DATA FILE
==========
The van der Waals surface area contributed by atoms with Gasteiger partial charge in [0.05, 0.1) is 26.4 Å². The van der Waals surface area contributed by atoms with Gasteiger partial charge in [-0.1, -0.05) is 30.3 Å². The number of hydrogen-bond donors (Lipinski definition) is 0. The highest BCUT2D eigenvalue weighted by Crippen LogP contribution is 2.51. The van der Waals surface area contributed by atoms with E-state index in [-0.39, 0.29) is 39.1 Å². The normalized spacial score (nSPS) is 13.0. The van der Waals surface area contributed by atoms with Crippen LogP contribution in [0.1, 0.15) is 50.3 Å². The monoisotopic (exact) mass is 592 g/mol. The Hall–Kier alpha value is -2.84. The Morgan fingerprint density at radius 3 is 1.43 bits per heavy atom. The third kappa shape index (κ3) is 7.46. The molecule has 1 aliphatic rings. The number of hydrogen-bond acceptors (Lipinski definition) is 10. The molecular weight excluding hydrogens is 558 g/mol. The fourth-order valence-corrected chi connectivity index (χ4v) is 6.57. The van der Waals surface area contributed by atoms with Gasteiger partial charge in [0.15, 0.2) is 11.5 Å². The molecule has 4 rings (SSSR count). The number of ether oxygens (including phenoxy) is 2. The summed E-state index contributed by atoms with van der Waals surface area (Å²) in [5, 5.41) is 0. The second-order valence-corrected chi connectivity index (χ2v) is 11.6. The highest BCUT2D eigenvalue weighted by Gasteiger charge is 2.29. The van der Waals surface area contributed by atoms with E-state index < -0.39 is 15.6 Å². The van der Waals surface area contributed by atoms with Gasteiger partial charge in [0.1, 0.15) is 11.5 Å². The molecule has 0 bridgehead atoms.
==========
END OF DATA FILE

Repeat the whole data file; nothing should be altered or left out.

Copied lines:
The van der Waals surface area contributed by atoms with Gasteiger partial charge in [0.05, 0.1) is 26.4 Å². The van der Waals surface area contributed by atoms with Gasteiger partial charge in [-0.1, -0.05) is 30.3 Å². The number of hydrogen-bond donors (Lipinski definition) is 0. The highest BCUT2D eigenvalue weighted by Crippen LogP contribution is 2.51. The van der Waals surface area contributed by atoms with E-state index in [-0.39, 0.29) is 39.1 Å². The normalized spacial score (nSPS) is 13.0. The van der Waals surface area contributed by atoms with Crippen LogP contribution in [0.1, 0.15) is 50.3 Å². The monoisotopic (exact) mass is 592 g/mol. The Hall–Kier alpha value is -2.84. The Morgan fingerprint density at radius 3 is 1.43 bits per heavy atom. The third kappa shape index (κ3) is 7.46. The molecule has 1 aliphatic rings. The number of hydrogen-bond acceptors (Lipinski definition) is 10. The molecular weight excluding hydrogens is 558 g/mol. The fourth-order valence-corrected chi connectivity index (χ4v) is 6.57. The van der Waals surface area contributed by atoms with Gasteiger partial charge in [0.15, 0.2) is 11.5 Å². The molecule has 4 rings (SSSR count). The number of ether oxygens (including phenoxy) is 2. The summed E-state index contributed by atoms with van der Waals surface area (Å²) in [5, 5.41) is 0. The second-order valence-corrected chi connectivity index (χ2v) is 11.6. The highest BCUT2D eigenvalue weighted by Gasteiger charge is 2.29. The van der Waals surface area contributed by atoms with E-state index < -0.39 is 15.6 Å². The van der Waals surface area contributed by atoms with Gasteiger partial charge in [0.1, 0.15) is 11.5 Å². The molecule has 0 bridgehead atoms.